The New You Starts Here, Right Now: Become The Person You Want To Be
Posted Jan. 13, 2013, 9:03 am
Special To The Mirror
When January rolls around, many Americans make one or more New Year’s resolutions. Over a third of adults plan to quit smoking, lose weight, get out of debt, stop forgetting stuff, and make other lifestyle changes.
But many people have a hard time sticking to their New Year’s resolutions. Studies have shown that by the end of January, about a third had given up, but another half was successfully working on their goals into March. That shows the longer you stick with it, the more apt you’ll be successful.
Change of any sort can feel like you’re “swimming against the tide.” Many people are afraid of New Year’s resolutions because they feel they are not adaptive enough to succeed.
If you’ve made resolutions before but didn’t succeed, don’t worry. Yesterday is history. All that matters today is where you’re headed in 2013 with your resolutions.
Improving Your Memory
Have you ever wished you could remember things better? Maybe you are experiencing “CRS” or “can’t remember stuff.” The good news is you can resolve to have a healthier brain in 2013 and stop CRS.
An improved memory is a goal on many people’s wish lists as they age. If you are worried about losing your mental capacity as you get older, don’t let that hold you back. You can improve your memory and stop experiencing CRS or that nagging feeling of “not remembering stuff.”
Many people would like to improve their memory but they don’t know where to start. One good way is by recognizing that achieving New Year’s resolutions gives you a fresh opportunity to change your life.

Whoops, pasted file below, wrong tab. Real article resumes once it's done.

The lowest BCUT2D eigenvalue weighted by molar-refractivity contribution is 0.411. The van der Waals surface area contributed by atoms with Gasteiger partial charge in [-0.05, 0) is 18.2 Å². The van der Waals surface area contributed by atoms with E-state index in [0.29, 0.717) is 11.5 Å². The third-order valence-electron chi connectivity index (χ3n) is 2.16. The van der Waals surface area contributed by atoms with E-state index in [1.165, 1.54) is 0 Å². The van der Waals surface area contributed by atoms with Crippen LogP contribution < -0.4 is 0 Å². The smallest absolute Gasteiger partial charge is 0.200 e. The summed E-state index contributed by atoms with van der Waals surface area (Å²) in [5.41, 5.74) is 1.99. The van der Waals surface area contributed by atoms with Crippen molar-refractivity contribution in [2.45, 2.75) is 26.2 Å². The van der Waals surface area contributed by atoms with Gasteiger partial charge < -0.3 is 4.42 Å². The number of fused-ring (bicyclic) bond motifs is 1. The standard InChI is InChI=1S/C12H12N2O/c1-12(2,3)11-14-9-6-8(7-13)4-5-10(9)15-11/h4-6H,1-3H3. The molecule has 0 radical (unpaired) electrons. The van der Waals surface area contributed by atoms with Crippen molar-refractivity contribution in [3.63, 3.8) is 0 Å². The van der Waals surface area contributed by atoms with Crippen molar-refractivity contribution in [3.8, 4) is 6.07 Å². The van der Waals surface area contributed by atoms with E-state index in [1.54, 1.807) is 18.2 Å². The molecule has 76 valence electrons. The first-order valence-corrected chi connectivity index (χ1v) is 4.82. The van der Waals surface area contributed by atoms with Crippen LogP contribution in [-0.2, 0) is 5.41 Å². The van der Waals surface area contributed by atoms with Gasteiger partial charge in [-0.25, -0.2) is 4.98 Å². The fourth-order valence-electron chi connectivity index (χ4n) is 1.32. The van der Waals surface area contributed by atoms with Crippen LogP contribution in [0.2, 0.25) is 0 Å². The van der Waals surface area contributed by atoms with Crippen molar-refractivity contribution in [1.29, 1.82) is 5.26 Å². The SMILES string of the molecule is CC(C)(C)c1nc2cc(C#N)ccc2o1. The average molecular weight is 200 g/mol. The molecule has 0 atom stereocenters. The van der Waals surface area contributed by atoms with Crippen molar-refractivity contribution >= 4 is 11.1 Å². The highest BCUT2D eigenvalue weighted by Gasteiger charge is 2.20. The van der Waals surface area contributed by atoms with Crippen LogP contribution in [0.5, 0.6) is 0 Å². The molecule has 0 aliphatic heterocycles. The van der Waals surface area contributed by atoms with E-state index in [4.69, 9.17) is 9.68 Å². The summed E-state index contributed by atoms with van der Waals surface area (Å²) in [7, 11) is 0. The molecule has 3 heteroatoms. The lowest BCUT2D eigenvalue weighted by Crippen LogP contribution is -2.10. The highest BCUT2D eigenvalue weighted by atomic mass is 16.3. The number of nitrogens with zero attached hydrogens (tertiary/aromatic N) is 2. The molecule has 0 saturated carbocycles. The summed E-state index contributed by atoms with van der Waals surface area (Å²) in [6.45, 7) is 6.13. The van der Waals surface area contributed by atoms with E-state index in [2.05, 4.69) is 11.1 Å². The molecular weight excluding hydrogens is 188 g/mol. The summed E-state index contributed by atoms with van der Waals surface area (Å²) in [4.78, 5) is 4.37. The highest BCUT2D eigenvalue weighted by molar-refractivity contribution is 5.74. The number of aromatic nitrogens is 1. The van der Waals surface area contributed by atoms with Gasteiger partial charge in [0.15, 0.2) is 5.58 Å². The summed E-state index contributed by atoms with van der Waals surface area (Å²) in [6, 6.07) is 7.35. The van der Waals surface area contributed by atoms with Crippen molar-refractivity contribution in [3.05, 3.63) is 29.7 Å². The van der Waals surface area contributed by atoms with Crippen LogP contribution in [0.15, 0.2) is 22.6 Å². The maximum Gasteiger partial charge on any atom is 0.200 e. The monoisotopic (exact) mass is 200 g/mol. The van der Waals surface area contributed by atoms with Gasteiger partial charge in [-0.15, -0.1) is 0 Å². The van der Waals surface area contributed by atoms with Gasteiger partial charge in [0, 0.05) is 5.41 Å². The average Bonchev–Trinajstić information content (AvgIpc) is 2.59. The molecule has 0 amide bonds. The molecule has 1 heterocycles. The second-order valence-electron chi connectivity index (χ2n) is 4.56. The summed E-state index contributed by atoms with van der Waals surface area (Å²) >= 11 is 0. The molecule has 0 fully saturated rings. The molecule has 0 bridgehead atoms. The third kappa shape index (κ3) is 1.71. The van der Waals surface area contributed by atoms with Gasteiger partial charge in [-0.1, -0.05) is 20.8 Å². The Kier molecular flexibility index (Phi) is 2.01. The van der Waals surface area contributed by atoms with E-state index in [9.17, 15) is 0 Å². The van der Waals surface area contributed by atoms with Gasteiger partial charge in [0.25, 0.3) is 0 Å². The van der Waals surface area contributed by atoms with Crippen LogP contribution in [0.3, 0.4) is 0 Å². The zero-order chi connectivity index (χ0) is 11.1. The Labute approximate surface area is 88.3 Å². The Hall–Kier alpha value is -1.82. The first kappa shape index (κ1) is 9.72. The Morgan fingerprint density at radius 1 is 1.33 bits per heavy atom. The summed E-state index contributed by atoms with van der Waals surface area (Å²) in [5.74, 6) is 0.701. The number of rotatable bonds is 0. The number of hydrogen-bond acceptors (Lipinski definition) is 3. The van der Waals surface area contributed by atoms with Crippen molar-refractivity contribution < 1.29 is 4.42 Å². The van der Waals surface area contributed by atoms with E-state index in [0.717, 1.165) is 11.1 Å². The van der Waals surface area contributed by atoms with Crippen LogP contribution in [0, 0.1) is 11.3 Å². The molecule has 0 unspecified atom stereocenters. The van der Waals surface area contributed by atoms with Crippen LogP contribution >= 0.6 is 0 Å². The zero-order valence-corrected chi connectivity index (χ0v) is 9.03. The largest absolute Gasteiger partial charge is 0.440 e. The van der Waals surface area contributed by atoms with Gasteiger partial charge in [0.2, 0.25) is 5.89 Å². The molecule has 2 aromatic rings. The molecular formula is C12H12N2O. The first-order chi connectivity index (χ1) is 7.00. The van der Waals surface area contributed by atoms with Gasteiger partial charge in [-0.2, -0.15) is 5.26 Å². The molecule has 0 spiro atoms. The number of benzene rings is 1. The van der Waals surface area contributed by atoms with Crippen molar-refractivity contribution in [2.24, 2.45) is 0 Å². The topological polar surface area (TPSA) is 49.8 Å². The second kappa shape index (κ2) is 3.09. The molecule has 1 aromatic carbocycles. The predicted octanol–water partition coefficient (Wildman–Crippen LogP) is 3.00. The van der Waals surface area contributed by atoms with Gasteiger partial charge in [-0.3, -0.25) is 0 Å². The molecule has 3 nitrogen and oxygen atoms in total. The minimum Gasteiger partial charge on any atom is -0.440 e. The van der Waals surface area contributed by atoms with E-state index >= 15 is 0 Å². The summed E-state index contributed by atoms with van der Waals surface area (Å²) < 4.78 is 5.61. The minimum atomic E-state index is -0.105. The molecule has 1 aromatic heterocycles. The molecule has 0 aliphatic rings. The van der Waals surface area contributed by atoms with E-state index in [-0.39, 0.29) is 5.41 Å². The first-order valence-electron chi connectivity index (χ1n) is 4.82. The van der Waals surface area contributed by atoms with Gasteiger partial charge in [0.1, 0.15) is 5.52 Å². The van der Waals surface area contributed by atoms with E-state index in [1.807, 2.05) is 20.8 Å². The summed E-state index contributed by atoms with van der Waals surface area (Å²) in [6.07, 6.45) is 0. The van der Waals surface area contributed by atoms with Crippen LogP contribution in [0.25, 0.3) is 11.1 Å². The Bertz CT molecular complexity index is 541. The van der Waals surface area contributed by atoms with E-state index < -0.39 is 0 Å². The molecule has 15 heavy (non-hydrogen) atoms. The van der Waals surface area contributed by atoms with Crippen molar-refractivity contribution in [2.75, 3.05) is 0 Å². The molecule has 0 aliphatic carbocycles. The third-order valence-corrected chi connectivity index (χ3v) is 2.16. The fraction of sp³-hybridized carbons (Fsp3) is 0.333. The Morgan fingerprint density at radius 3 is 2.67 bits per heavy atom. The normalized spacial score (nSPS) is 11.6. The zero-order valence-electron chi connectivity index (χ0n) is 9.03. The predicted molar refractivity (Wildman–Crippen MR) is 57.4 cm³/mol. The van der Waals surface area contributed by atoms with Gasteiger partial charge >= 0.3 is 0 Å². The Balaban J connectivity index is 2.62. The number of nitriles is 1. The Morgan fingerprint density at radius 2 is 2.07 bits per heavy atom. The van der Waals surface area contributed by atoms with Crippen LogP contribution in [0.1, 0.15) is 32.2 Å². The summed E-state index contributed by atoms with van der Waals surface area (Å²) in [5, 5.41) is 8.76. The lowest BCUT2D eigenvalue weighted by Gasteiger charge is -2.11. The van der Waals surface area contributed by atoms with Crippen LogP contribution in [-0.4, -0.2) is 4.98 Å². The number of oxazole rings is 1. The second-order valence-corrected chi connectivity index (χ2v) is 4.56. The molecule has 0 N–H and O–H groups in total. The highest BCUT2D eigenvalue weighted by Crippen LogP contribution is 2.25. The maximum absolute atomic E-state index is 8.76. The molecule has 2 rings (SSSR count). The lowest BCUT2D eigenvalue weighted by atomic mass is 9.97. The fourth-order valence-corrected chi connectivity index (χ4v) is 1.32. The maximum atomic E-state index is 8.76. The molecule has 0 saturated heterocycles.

Some ways you can boost your cognitive skills are by taking classes, engaging in regular social activities, playing board games and taking up new hobbies and learning new skills.
Better Results Start Here
Change often comes from deep inside and from a strong commitment to wanting to change.
Here are some ideas for improving your memory and making changes.
• Write your goals down – on paper or on your computer. There’s an old adage that if your words “come out of the ends of your fingers” you’ll be more apt to focus on them.
• Share resolutions with others. Tell people about your goals so you have accountability and support on your side.
• Focus on the benefits of achieving the resolution. Instead of worrying about not meeting your expectations, tell yourself how proud you are to be taking the first steps toward success.
• Set specific goals that are reachable. Instead of setting a goal of losing 50 pounds, break it into smaller steps toward the bigger goal.
• Give yourself a hug for each step that you accomplish.
• Remember, you can change, it is possible. Change can happen when you see the value in the journey of the change, not just change for change sake.
The Choice Is Yours
As you’re reading this you may feel this year you’re ready to make changes, and you would like to improve many things in your life, including having a healthier brain.
Keep in mind that change requires a leap of faith -– that you can become the person you want to be.
Here are some other ways you can step up and attack your goals this year:
• Set up a supportive environment. Make sure the activities and people close to you support your goals.
• Pinpoint potential obstacles, and then work around them. If your goal is to lose weight but your lifestyle means you eat out a lot, look at online menus before you go out. You can decide on healthy choices before you get swayed by less healthy options at the restaurant.
• Recognize forks in the road. There will always be opportunities to get off course. Step back, take a deep breath and choose the “fork” that keeps you on track.
• Have patience. Remember, any positive change takes time and patience.
Mark Underwood is a neuroscience researcher, president and co-founder of Quincy Bioscience, a biotech company located in Madison, Wisconsin focused on the discovery, development, and commercialization of novel technologies to support cognitive function and other age-related health challenges such as memory. He is also a contributor to the “Brain Health Guide” which highlights the research at Quincy Bioscience and offers practical tips to help keep healthy brain function in aging. More information can be found at www.quincybioscience.com.